What the “Cap” on Medical Malpractice Means to Virginia Plaintiffs

In Virginia, state law imposes a “cap” on damages that can be recovered in medical malpractice cases. In 2016, the cap is $2.20 million, for acts of malpractice that occurred between July 1, 2015 and June 30, 2016 (Va. Code §8.01-581.15). This cap is imposed regardless of the circumstances of how the injury occurred, the severity or duration of the injury, or of the need for continuing treatments such as lifelong care. What does this mean to you as you or your family or friends try to pursue justice for medical negligence?

Consider a sad but straightforward medical malpractice case: A five-year old boy hospitalized for a routine procedure is given the wrong medication. He suffers an irrevocable brain injury that leaves him permanently disabled, requiring full-time care for the rest of his life (about 60 years). At trial, a life care planner testifies that the child’s care will be $300,000 per year or about $18 million over his lifetime. The negligence is undisputed. The jury returns a verdict in the amount of $25 million (lifetime care plus $7 million for diminished quality of life) to be placed in trust for the child’s benefit. The judge thanks the jurors for their service to the community and they leave, believing that they have justly compensated this young boy. However, unbeknownst to the jury, the judge will reduce the verdict by $23 million down to the cap of $2 million (the cap at the time of the malpractice), leaving the boy’s family with extraordinary financial pressures to try to care for their son during their lifetime. This would likely bankrupt most families.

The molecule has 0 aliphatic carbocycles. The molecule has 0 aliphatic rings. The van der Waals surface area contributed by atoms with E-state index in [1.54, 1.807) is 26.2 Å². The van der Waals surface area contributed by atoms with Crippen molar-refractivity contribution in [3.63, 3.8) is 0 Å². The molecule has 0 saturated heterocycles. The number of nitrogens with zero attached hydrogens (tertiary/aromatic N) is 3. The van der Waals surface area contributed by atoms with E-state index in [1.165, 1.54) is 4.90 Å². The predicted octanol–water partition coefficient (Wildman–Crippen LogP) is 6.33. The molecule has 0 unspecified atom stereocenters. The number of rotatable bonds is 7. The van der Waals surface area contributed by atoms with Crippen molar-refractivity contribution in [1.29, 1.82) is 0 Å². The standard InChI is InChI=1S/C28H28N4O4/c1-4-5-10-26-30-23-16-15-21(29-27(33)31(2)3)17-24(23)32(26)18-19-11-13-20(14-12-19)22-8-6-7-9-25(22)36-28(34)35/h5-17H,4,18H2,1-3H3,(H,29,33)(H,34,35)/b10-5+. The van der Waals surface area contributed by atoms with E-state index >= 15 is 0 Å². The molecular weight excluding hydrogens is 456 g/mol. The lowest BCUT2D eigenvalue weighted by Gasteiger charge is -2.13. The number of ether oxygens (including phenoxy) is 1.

This means two things to you when you consider pursuing a medical malpractice case. The cap is unfair but it is a reality. Second, the lawyer you choose must actively prepare the case for trial, not merely pursue a settlement. Why? Why incur the expense of experts, depositions, document review and other necessary steps in trial preparation? Because the defendant in Virginia has little to lose by going to court as his risk is clear and contained — the cap is the most the defendant can lose, regardless of any circumstances of the case. As a result, settlement offers from the the defendant’s insurance company are generally far less than what the case is worth and nearly always less than the cap.

If this same case occurred in Washington, D.C. – that doesn’t have a cap – the defendant has every incentive to try to settle the case because their risk is so much greater. The case of the five-year-old boy is far from “frivolous” and the $25 million jury verdict is reasonable. The defendant in D.C. faces potential exposure of at least $25 million. The plaintiff’s bargaining position is far stronger in this situation and would likely result in a fair settlement.

The cap is horribly unfair in another way. In our hypothetical case, the life care costs for the boy after he turns 18 would probably be born by the taxpayers of Virginia, not the medical professionals who caused his injury. Without funds to care for their son, federal and state aid programs would end up paying his bills. And we taxpayers pay for those programs.

Gary B. Mims

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